18 April 2014, Friday
Today's Zaman

Kürecik to protest deployment of NATO early warning radar system in Turkey

19 September 2011, Monday /TODAY’S ZAMAN
Residents of Malatya's Kürecik district met on Sunday to announce that on Oct. 2 they will hold a protest against the NATO radar system that is to be deployed within the boundaries of their town.

Residents of Malatya's Kürecik district staged a protest on Sunday against the deployment of a NATO early warning radar system in the region that will protect NATO countries against potential missile threats from Russia and Iran. The Kürecik Mutual Benefit and Relief Association held a meeting in which the decision to organize a protest was accepted by residents and is expected to be widely attended.

Association President İbrahim Duman declared, “We, the residents of Kürecik, announce that we are against all variety of things that can harm humanity.” He added, “We are against war and any type of mechanism that serves war.”

It was agreed last week that Turkey will station an early warning radar system as part of NATO's missile defense system in Kürecik, which is widely opposed not just by residents but by many others in the region. The US-operated early warning radar system, to be implemented under NATO's umbrella, will be protected by 50 US soldiers who will be responsible for internal security at the Kürecik radar base.

Turkey has not approved the participation of Raytheon engineers in the operation due to concern there could be embedded intelligence agents. Turkey included a condition in the agreement that NATO not allow access of non-member countries, namely Israel, to the information obtained by the system for use in their own interests.

Turkish and American officials engaged in feasibility studies for the deployment of the radar system in the eastern region of the country and agreed on Wednesday that Kürecik in Malatya would be the ideal location. US officials were concerned that it was too isolated a location for security personnel to provide adequate protection for the radar system from attacks to sabotage the base, particularly from the Kurdistan Workers' Party (PKK), Hezbollah and even Iran. However, Ankara responded to their concerns with the promise to implement extensive security measures in the zone surrounding the base.

Turkey forced the removal of a statement in last year's NATO summit in Lisbon that labeled Iran as one of the potential threats against which the radar could be used to block a possible nuclear assault. Turkey objected to wording that labeled its neighbor as a threat.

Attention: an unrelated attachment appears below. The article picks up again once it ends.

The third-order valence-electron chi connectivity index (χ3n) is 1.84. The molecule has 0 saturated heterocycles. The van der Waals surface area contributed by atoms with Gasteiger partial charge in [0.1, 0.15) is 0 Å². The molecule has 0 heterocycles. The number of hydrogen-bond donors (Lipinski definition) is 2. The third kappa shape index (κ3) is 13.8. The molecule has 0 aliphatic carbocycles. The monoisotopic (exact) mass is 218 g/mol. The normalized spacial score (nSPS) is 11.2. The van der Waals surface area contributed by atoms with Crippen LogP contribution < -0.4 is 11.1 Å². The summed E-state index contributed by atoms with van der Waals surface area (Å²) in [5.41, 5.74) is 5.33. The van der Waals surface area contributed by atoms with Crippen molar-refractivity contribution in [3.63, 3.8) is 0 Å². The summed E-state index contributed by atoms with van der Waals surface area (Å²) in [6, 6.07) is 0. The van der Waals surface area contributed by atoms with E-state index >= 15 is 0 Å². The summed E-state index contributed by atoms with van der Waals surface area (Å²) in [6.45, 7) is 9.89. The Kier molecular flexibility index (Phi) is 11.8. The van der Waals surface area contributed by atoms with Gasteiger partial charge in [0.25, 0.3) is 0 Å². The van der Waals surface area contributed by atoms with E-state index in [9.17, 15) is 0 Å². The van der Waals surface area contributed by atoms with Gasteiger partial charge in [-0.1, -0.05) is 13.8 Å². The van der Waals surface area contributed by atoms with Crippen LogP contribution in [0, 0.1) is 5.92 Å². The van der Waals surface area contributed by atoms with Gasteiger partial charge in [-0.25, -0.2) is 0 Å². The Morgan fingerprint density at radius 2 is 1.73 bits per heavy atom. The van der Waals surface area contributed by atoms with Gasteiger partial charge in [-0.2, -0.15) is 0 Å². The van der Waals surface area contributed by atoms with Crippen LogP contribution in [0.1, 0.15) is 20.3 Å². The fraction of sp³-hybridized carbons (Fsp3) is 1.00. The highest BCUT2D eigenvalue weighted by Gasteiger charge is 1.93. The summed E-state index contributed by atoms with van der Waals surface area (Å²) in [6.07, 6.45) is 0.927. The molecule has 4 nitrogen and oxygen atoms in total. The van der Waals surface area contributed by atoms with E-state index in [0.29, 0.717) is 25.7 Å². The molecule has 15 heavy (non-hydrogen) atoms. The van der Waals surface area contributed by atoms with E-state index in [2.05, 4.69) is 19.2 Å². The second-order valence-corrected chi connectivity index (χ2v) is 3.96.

According to the NATO plan, missile interceptors in Romania and Poland combined with the radar in Turkey will create a broad system of protection for every NATO country against mid-range missile attacks. Speaking to reporters ahead of his visit to New York to attend UN meetings, Erdoğan said there is much misinformation regarding the NATO's early warning radar system that is set to be deployed in Kürecik.

He said Turkey is a NATO member country and that previously there was a base in Kürecik. Erdoğan dismissed claims that the radar system is being deployed to protect Israel, reminding the public that the Jewish state is not a NATO member country. He harshly criticized what he called an “old mentality,” and said those who exhibited this way of thinking would say the radar system is against Russia but now “say it is against Iran.”

Erdoğan said it is possible to consider the radar system an effective defense measure for Turkey itself and stressed that it is not the missile shield that is expected to be deployed in Malatya. Noting that deploying the radar system in Kürecik is not based on bilateral agreement, Erdoğan said it is a part of the NATO program and that cities such as Adana, Diyarbakır and Erzurum were examined as well. He added that as there was a NATO base before in Kürecik, the site was decided on as the best place to host the radar system.

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